Sometimes supermarket shopping in China means getting a little more than you bargained for. How about eggplant with a side of the banned pesticide methamidophos?

Greenpeace volunteers present a letter to Tesco's China headquarters in Beijing requesting the supermarket chain ensure its agricultural suppliers stop using harmful and, in some cases, illegal pesticides.

That's what Greenpeace volunteers discovered earlier this year when they went undercover to test the presence of pesticides in the rice and fresh produce being sold in Lotus supermarkets across Shanghai and Wuhan. Banned pesticides were also discovered in produce from the global supermarket chain Tesco in their Beijing and Guangzhou stores, and Lianhua supermarkets (along with affiliate stores Hualian and Century Mart) across Shanghai, Wuhan and Hangzhou. One leek sample from Lianhua contained pesticide residue procymidone levels at 1.05 mg/kg. This exceeds the Chinese maximum residue level (MRL) standard of 0.02 mg/kg by 52 times, essentially making it an illegal product to sell in China.

Every year 1.7 million tons of pesticide is sprayed on the fields of China. 25% are used on vegetables, 20% are used on rice and 10% on wheat (China Yearbook of Agriculture, 2009). In some vegetable production areas farmers apply pesticide on their vegetables every second to third day throughout the entire growing season. The overwhelming majority of these farms are very small scale. It's only recently farmers associations are enabling better and more direct access to high value market players such as retailers, giving farmers the opportunity to get a fairer price for their stock and facilitate food safety and quality control.

Supermarket giants such as Tesco should be leading the way when it comes to shifting China's agricultural industry to an eco-agricultural one, which includes reducing the country's heavy use of chemicals in production. And instead they, along with Lotus and Lianhua, are seriously lax in keeping to China's current standards.

Between April and July of this year, Greenpeace sampled 50 vegetable and fruit samples and 12 rice samples from Tesco, Lotus, Lianhua and its affiliates. 35 vegetable and fruit samples contained pesticides. 23 samples contained the pesticide that EU classification lists as hormone disruptors. 19 contained pesticides the EU listed as possibly harmful to unborn babies. Some samples even contained pesticides have been banned in China for over four years.

Studies in Europe, the US and Japan have shown that long term exposure to even the slightest amount of pesticide can still harm our health, such as affecting our hormone system, harming unborn babies and possibly lead to infertility. And it's not just the consumers who are at risk. It is the farmers, their families and the people of their community, who are in the greatest of dangers.

It's not fair to expect the common farmer alone to end the nation's addiction to pesticides. From production to retail, it's a shared responsibility among producers, suppliers and retailers to ensure food safety. Corporate and social responsibility means doing more than just what the law requires. The actions of the "big three" of China’s supermarket biz have the potential to be game changers. They have the capacity to control pesticide in their products and so it's to them that we ask: are we going to see an end to hazardous levels of pesticides in China's food?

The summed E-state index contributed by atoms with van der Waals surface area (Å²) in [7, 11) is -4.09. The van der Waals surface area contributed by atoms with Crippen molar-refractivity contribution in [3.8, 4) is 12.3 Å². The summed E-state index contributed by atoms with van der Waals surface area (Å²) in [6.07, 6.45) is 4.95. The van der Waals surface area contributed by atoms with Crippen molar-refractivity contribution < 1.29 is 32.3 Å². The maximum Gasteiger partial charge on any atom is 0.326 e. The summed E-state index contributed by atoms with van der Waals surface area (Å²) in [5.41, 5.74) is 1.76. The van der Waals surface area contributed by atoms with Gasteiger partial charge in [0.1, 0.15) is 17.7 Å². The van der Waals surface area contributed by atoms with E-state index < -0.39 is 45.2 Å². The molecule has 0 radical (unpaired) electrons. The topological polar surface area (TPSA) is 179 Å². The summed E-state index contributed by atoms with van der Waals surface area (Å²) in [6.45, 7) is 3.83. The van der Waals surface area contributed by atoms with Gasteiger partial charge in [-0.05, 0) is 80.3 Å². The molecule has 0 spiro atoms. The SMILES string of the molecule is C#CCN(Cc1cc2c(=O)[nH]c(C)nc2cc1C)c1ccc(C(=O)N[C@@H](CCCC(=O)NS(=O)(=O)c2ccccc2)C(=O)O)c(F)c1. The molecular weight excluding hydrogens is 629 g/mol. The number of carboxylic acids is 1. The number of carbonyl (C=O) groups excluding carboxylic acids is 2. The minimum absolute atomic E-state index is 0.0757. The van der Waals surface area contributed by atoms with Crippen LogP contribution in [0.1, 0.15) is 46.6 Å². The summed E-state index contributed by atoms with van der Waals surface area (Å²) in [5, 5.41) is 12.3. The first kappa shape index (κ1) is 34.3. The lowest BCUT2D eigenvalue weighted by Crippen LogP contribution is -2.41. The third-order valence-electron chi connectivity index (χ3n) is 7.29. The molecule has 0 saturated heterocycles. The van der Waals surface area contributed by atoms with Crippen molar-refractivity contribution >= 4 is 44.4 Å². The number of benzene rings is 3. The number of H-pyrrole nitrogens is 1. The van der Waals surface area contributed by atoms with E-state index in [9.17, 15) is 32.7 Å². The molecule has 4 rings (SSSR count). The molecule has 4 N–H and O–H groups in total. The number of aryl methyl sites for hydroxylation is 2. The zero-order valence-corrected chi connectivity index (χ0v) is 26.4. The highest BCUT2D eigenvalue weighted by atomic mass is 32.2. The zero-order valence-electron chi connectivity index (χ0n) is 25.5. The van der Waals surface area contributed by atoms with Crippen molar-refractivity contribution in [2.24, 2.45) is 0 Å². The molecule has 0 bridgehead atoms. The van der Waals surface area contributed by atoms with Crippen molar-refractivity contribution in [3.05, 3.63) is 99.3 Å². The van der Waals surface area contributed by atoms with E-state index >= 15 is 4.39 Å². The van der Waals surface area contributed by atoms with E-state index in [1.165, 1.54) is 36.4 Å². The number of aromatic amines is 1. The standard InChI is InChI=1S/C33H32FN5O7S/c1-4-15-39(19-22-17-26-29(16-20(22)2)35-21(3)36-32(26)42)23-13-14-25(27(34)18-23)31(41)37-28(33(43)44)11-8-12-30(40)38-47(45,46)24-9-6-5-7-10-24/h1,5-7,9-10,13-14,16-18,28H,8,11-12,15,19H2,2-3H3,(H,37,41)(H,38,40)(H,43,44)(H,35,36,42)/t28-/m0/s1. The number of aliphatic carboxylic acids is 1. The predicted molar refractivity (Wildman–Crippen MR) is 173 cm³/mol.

(Read the full report, in Chinese.)

Results of each supermarket

Tesco

  • 16 vegetable and fruit samples were taken from Tescos in Beijing and Guangzhou. Among them, 11 were found containing pesticide residues. Six samples contained pesticides that the EU classifiers suspect to be hormone disruptors. Six samples contained pesticides that EU classifies as possibly harmful to unborn babies.
  • A spinach sample contained pesticide procymidone level 2.99 mg/kg, which exceeds the EU MRL of 0.02 mg/kg by 149 times. The pesticide itself is no longer allowed to be used in EU as it has been classified as a suspected hormone disruptor.
  • One leafy vegetable sample turned up two kinds of pesticides, methamidophos and monocrotophos, the use of which have been prohibited in China since the beginning of year 2007.
  • Out of four rice samples taken, one contained 0.02 mg/kg of isoprothiolane pesticide residue, which is above the EU MRL standard. In the EU this product would not be allowed to be sold.

Lotus

  • We sampled 12 fruit and vegetable samples from stores in Shanghai and Wuhan. Nine samples contained pesticide residues. Seven samples contained pesticides that the EU classifiers suspect to be hormone disruptors. Five contained pesticide residues that EU classifiers suspect may harm unborn babies.
  • A Chinese leek sample and an eggplant sample contained the pesticide methamidophos, the use of which has been banned since 2007. The pesticide was also found on a rice sample at low levels.

Lianhua, with affiliate stores Hualian and Century Mart

  • We sampled 22 fruit and vegetable samples from supermarkets in Shanghai, Wuhan and Hangzhou. 15 samples were found to contain pesticide residues. 11 samples contained pesticides that the EU classifiers suspect to be hormone disruptors. Eight contained pesticides the EU classifiers suspect may harm unborn babies.
  • A Chinese leek sample contained pesticide residue procymidone levels of 1.05 mg/kg. This exceeds the Chinese MRL standard of 0.02 mg/kg. The pesticide residue carbendazim levels of 3.21 mg/kg also exceed the Chinese MRL standard of 2mg/kg. These two pesticides are both categorized by the EU as hormone disruptors. Procymidone is not allowed to be used in the EU.
  • A leafy vegetable contained the pesticide methamidophos, the use of which has been banned since year 2007.